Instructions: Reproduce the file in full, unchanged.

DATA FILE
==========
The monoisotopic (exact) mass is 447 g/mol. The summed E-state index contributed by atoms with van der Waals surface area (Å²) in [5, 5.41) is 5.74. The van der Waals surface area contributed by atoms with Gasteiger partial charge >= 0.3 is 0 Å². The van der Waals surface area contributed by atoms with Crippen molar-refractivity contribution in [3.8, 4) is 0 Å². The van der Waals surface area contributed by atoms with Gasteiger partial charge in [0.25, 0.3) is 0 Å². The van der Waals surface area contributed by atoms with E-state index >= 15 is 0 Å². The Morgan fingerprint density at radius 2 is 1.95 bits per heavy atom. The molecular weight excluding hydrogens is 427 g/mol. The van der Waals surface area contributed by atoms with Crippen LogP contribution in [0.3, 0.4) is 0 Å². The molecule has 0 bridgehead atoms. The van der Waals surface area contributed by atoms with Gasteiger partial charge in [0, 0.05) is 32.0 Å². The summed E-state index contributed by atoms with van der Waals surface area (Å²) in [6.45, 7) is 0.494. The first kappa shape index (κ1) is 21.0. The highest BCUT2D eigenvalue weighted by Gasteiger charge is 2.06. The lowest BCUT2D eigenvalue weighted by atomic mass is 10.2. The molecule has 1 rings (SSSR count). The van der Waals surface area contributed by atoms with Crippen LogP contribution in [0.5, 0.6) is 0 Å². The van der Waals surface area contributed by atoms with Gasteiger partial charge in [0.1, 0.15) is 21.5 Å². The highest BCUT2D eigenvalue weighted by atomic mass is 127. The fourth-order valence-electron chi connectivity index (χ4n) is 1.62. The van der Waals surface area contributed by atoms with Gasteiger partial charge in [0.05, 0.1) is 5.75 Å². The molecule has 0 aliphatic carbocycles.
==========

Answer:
The monoisotopic (exact) mass is 447 g/mol. The summed E-state index contributed by atoms with van der Waals surface area (Å²) in [5, 5.41) is 5.74. The van der Waals surface area contributed by atoms with Gasteiger partial charge >= 0.3 is 0 Å². The van der Waals surface area contributed by atoms with Crippen molar-refractivity contribution in [3.8, 4) is 0 Å². The van der Waals surface area contributed by atoms with Gasteiger partial charge in [0.25, 0.3) is 0 Å². The van der Waals surface area contributed by atoms with E-state index >= 15 is 0 Å². The Morgan fingerprint density at radius 2 is 1.95 bits per heavy atom. The molecular weight excluding hydrogens is 427 g/mol. The van der Waals surface area contributed by atoms with Crippen LogP contribution in [0.3, 0.4) is 0 Å². The molecule has 0 bridgehead atoms. The van der Waals surface area contributed by atoms with Gasteiger partial charge in [0, 0.05) is 32.0 Å². The summed E-state index contributed by atoms with van der Waals surface area (Å²) in [6.45, 7) is 0.494. The first kappa shape index (κ1) is 21.0. The highest BCUT2D eigenvalue weighted by Gasteiger charge is 2.06. The lowest BCUT2D eigenvalue weighted by atomic mass is 10.2. The molecule has 1 rings (SSSR count). The van der Waals surface area contributed by atoms with Crippen LogP contribution in [0.5, 0.6) is 0 Å². The van der Waals surface area contributed by atoms with Gasteiger partial charge in [0.1, 0.15) is 21.5 Å². The highest BCUT2D eigenvalue weighted by atomic mass is 127. The fourth-order valence-electron chi connectivity index (χ4n) is 1.62. The van der Waals surface area contributed by atoms with Gasteiger partial charge in [0.05, 0.1) is 5.75 Å². The molecule has 0 aliphatic carbocycles.